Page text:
RECIPE: Rosemary Infused Olive Oil and Elderflower Citrus Cake

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Olive oil cakes seem to be the rage among my fellow foodie friends. And the other night, I needed a quick and easy cake to bring to an impromptu dinner party. I think we have all been there, right? Well, a few olive oil cakes I have seen required beating eggs and whites separately, which did not mean “easy”. But I came across a cake by Cat Cora from the Food Network that had a European flair to it. It reminded me of  cake I enjoyed in Savoy, France that my Great Aunt made for us during our visit (and I still cannot replicate in the U.S. :[ ). It seemed a very “mix it all up, bake it and go” kind of thing. So I started there. But I wanted to add a Rosemary undertone, similar to an olive oil cake recipe my colleague raved about recently. I also wanted to play with an Elderflower liquor that we discovered. It has a grapefruit flavor that I thought would match with the citrus nicely. So this is the adaptation.

A few notes, what you see here is a bundt. The original recipe required a 10 inch cake pan. I did not think that was big enough to hold all the batter, unless it was a springform pan. This cake did not want to come out of the bundt pan, AT ALL. So it did break as I finally got it to release. The drizzle covered up the cracks. But I would recommend you use a well greased and floured 10-12” springform with parchment paper. Also, I used dried Rosemary in this recipe versus fresh. It makes the rosemary undertones very subtle. If you want a little more Rosemary punch, I would go fresh with it. The oils from fresh leaves will give it a brighter Rosemary lift.


Rosemary Infused Olive Oil and Elderflower Citrus Cake


Ingredients:

3 eggs
2 cups sugar
10 oz. Extra Virgin Olive Oil
10 oz. low fat milk
Cheesecloth, kitchen twine
3 tsp. dried Rosemary leaves or 2-3 whole fresh sprigs, about 2-3 inches in length
2 oz. Elderflower liquor (like St. Germaine)
2 oz. fresh orange juice
3 tsp. fresh grated lemon zest

2 cups flour
1/2 tsp. baking powder
1/2 tsp. baking soda
1 tsp. kosher salt

Glaze:

4 Tbsp. Elderflower Liquor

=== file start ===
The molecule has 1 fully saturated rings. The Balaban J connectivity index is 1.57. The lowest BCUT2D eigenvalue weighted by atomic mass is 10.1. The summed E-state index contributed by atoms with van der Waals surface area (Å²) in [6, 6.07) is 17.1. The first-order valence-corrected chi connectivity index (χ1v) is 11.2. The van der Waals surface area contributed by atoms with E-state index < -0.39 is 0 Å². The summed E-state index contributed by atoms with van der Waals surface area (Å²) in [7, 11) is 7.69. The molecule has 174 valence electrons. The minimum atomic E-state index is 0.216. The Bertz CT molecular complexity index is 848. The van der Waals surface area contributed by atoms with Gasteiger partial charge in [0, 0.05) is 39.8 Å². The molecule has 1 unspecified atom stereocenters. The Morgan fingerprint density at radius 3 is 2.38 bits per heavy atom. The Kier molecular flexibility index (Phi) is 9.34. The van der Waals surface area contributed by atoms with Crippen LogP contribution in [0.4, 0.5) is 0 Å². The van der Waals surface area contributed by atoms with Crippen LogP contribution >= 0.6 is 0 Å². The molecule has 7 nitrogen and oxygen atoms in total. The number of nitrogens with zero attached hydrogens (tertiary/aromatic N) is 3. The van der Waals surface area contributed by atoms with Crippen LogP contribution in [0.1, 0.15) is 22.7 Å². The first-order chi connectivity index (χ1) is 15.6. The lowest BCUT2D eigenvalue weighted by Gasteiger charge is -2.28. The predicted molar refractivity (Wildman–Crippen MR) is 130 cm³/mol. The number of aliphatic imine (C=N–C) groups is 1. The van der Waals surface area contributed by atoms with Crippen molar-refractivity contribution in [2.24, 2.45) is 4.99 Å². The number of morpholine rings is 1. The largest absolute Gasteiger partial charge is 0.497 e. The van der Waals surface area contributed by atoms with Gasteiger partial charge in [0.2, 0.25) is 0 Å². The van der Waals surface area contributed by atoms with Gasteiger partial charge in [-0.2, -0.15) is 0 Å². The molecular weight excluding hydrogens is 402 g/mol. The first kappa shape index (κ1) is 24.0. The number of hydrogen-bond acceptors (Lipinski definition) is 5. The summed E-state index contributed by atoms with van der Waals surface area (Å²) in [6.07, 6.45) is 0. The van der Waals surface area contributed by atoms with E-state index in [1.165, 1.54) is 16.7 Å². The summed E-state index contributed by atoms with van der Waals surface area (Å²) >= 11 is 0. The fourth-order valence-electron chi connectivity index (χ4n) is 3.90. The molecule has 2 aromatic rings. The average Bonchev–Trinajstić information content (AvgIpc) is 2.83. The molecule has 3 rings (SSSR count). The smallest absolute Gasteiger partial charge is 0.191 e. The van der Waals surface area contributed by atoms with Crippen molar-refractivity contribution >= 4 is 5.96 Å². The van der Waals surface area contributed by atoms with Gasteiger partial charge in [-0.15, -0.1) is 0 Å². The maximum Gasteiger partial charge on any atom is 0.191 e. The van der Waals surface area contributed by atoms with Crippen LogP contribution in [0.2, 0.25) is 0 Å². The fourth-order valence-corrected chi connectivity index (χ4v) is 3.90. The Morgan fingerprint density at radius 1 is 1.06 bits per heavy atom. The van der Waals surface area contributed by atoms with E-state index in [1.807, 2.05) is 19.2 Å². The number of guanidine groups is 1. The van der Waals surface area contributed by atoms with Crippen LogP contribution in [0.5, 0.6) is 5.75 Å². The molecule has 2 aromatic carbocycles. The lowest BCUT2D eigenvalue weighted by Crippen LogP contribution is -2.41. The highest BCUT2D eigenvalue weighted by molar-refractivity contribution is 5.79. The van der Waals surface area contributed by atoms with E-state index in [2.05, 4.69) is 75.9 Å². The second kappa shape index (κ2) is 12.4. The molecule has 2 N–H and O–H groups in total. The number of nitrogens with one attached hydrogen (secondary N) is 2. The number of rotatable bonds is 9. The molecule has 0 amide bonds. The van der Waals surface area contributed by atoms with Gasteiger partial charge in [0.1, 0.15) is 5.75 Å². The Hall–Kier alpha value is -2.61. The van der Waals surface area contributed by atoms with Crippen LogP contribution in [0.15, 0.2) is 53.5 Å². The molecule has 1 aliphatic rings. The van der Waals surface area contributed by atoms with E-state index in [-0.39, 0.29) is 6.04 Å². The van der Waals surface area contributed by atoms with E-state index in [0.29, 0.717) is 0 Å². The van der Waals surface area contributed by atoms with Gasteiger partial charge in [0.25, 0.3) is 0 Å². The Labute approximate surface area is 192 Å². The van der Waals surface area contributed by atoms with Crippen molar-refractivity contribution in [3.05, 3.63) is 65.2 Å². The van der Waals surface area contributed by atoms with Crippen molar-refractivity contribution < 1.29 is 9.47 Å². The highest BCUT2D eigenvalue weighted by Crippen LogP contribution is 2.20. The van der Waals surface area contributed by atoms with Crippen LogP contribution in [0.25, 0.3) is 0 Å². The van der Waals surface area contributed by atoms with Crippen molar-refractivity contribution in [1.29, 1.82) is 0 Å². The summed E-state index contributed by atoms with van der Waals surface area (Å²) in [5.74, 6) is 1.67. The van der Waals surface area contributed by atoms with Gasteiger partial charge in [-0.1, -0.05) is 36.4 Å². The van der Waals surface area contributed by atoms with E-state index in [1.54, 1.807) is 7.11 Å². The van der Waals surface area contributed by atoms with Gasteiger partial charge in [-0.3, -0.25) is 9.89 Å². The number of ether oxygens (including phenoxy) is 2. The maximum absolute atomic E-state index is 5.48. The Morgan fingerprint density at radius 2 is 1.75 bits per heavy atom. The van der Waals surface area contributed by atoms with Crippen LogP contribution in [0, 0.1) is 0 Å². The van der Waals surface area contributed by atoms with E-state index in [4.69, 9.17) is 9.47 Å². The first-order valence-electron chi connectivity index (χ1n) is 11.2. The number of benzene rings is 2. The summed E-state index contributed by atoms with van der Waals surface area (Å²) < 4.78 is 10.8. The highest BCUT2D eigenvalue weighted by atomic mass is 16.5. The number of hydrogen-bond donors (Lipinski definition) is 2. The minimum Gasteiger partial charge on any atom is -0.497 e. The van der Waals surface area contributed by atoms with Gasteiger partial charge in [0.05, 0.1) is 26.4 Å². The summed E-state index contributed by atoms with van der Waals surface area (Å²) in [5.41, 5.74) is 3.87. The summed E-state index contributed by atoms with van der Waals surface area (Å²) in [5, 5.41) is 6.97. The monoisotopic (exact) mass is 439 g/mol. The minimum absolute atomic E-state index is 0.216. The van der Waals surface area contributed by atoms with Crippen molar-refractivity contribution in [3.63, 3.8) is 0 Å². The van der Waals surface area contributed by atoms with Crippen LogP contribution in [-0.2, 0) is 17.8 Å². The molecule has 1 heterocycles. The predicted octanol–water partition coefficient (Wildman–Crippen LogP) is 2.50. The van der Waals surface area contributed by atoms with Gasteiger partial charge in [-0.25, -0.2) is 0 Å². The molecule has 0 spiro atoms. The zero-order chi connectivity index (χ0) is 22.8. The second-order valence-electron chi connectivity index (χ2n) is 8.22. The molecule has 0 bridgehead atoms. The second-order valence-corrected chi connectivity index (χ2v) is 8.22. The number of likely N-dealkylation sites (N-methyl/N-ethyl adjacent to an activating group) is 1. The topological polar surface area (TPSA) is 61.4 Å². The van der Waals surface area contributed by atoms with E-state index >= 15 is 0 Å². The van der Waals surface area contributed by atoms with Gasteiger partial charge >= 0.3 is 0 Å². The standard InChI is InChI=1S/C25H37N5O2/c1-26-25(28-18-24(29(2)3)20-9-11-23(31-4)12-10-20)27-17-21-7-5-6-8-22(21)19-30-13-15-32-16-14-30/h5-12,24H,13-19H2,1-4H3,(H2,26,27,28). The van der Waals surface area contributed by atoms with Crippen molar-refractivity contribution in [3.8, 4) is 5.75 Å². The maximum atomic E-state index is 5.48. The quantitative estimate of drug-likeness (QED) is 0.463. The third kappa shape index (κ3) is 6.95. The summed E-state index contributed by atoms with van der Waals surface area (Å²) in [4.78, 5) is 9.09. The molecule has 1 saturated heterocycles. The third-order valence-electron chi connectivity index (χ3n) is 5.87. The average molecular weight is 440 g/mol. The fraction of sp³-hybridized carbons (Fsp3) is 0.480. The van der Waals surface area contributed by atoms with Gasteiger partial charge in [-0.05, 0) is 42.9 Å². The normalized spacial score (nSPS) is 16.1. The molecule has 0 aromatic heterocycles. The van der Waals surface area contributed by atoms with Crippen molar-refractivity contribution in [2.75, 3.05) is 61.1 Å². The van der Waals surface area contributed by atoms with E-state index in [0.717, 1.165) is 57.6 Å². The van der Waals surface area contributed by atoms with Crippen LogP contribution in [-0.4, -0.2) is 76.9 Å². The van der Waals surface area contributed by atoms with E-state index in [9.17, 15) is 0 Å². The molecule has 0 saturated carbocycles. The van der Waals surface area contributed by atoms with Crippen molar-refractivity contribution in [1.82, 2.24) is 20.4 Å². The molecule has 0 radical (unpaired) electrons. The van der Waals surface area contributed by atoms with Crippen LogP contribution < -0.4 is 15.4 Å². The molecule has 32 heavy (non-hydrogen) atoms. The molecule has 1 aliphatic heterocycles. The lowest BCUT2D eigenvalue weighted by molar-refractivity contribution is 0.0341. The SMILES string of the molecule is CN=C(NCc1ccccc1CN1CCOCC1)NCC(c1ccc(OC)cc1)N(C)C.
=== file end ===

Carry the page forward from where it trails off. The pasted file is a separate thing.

1 tsp. dried Rosemary (or fresh)
1 cup powdered sugar
1 Tbsp. milk (or more)

Directions:



Steep your Rosemary first, because you want to infuse the milk as you do the other steps. In a small saucepan, heat the milk until near boiling. In a 5” square piece of cheesecloth, place the dried Rosemary and wrap it in a bundle, tying the top with twine. Place in the pan with the milk, and swirl it around. Take off the heat and cover for about 30 minutes to one hour. Swirl it around every so often.

Heat oven to 350˚. Make sure you have a rack in the upper middle of the oven. Spray your pan with nonstick olive oil spray, and place a piece of parchment along the bottom, cut to size. Spray again and lightly flour. Set aside.





Sift together in a small bowl the flour, baking powder and soda and salt. Set aside.

In a large bowl, whisk the eggs until frothy. Add the sugar and whisk until thick and creamy. Add the oil and whisk until well combined and thick. This will take a bit, because oil wants to separate. But it will get combined, just keep whisking. Add the liquor, juice and zest. Take the milk, and squeeze the cheesecloth bundle to get all the remaining Rosemary flavor into the milk. Discard the bundle and add the milk to the batter, and whisk it until well combined. (if you are using fresh sprigs, take them out of the milk, shake them off and discard them. Continue with the recipe, adding the milk into the batter.)






Now add the flour mixture, and whisk until just combined. Don’t overdo it. Pour into your prepared pan, and bake for about 1 hour, or until toothpick comes out clean. Let cool for 10 minutes on a rack, then release from the pan and let cool completely.

Make the glaze:

In small pan, heat up the Elderflower liquor until just to boil. In a mortar and pestle, crush the dried Rosemary and crush. (If using fresh, just mince up the leaves.) Add the Rosemary to the liquid, and take off the heat. Let sit and steep for about an hour. Add it to the sugar, whisking with a fork. Add the milk, and whisk until the glaze is drizzling consistency. You may need to add a touch more milk until it is right.

With a fork, drizzle the top of the cake with the glaze and serve. This cake would make a fabulous garden tea party addition or bridal shower treat with some tea.

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